Members of the church have donated to the Liberal Party, and some members became involved in anti-Green and anti-gay advertising. When Helen Clark was New Zealand’s prime minister, she said members of the group ran a smear campaign against her.
On its website, the church states it has never made political donations nor instructed any of its 15,000 Australian members to be politically active. The church has about 50,000 members worldwide.
However, NSW Liberal Party records seized by the Independent Commission Against Corruption show that in December 2010, dozens of PBCC members donated individual payments of less than the disclosure threshold, which together made up $67,000. The Liberal Party operatives who accepted the donations labelled the sheet recording the payments as having come from “friends”.
OneSchool was one of 700 private schools that were eligible for the federal government’s $89 billion JobKeeper program, which has been controversial. On Monday, the federal Treasury disclosed that $27 billion of JobKeeper payments were to recipients that didn’t experience the requisite 30 per cent decline in turnover.
But in that calculation, the Treasury excluded not-for-profits, new businesses or those too small to submit a quarterly activity statement to the tax office, and subsidiaries of larger businesses. This means the actual payment to businesses that didn’t meet the requirements to be eligible for JobKeeper could have been as much as $40 billion.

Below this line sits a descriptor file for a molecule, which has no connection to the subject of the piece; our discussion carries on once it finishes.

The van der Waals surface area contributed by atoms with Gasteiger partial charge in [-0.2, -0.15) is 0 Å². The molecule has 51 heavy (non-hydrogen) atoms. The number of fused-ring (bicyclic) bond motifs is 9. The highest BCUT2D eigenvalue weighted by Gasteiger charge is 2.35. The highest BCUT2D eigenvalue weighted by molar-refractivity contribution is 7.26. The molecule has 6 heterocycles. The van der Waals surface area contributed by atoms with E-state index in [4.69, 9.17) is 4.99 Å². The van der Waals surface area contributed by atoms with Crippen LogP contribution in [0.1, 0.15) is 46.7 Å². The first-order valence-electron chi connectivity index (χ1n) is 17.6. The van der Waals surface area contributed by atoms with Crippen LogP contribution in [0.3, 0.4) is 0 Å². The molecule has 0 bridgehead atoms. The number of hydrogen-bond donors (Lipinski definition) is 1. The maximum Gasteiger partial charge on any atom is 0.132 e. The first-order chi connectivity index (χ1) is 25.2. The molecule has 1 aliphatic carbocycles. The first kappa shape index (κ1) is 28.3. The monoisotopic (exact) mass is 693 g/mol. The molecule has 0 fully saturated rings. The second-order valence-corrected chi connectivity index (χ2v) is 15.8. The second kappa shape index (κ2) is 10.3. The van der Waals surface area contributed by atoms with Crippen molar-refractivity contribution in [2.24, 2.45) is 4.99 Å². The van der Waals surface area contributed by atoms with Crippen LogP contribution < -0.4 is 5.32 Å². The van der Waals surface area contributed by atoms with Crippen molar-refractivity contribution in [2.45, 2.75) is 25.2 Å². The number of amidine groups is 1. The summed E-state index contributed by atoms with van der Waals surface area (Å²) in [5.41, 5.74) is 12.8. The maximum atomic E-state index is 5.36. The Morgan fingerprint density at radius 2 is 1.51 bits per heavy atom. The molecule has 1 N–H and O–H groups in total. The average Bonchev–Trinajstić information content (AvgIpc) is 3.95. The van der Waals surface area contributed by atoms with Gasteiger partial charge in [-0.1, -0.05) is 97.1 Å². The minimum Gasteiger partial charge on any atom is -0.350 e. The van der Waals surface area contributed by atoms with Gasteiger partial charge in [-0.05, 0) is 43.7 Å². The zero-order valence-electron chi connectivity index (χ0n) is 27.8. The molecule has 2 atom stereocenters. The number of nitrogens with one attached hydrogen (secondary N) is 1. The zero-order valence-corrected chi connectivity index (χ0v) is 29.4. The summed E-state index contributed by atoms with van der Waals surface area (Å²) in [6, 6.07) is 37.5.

According to Australian Tax Office data, 700 private schools received $750 million in JobKeeper payments. Among the many non-government schools that received stimulus payments, including JobKeeper, were Melbourne’s Wesley College which received $18.2 million, and Sydney’s Moriah College, which qualified for $6.8 million.
When students graduate from OneSchool Global, they can enrol at university but only through distance education because they are not permitted to attend campuses in person. Many complete certificate-level courses in office studies and accountancy at school, then typically go to work in businesses run by members of the church.
Businesses run by its members operate in sectors as varied as building, manufacturing and aged care, and according to the church’s website, generate a combined turnover of $22 billion. The church is also linked to a charity, the Rapid Relief Team, which has provided assistance in regional areas in recent years to drought-affected farmers and families affected by bushfires.
Former Greens leader Bob Brown has accused the Plymouth Brethren Christian Church of having a contrived and cruel religious dogma.
The church came to greater public attention during Mr Howard’s prime ministership, after its members spent $370,000 on anti-Greens campaigns at the 2004 election. They also met with then Greens leader Bob Brown after he unsuccessfully called for an inquiry into the group.
In his book Optimism, Mr Brown dedicated a chapter to the PBCC, a group which he wrote had a contrived and cruel religious dogma. He quoted Mr Hales as telling his members: “You come in touch with worldly people, you’ll have some sense of defilement … and you’re in control, you’re superior, I mean morally.”
Mr Brown also wrote of how Mr Hales advised church members to scorn, disdain and hate the principles of the outside world.
In that chapter Mr Brown also told of how he had met several former members who reported harrowing stories of excommunication from the church, including from their spouses, children, siblings, parents and grandparents.
The church has said it follows up on members who decide to leave the congregation.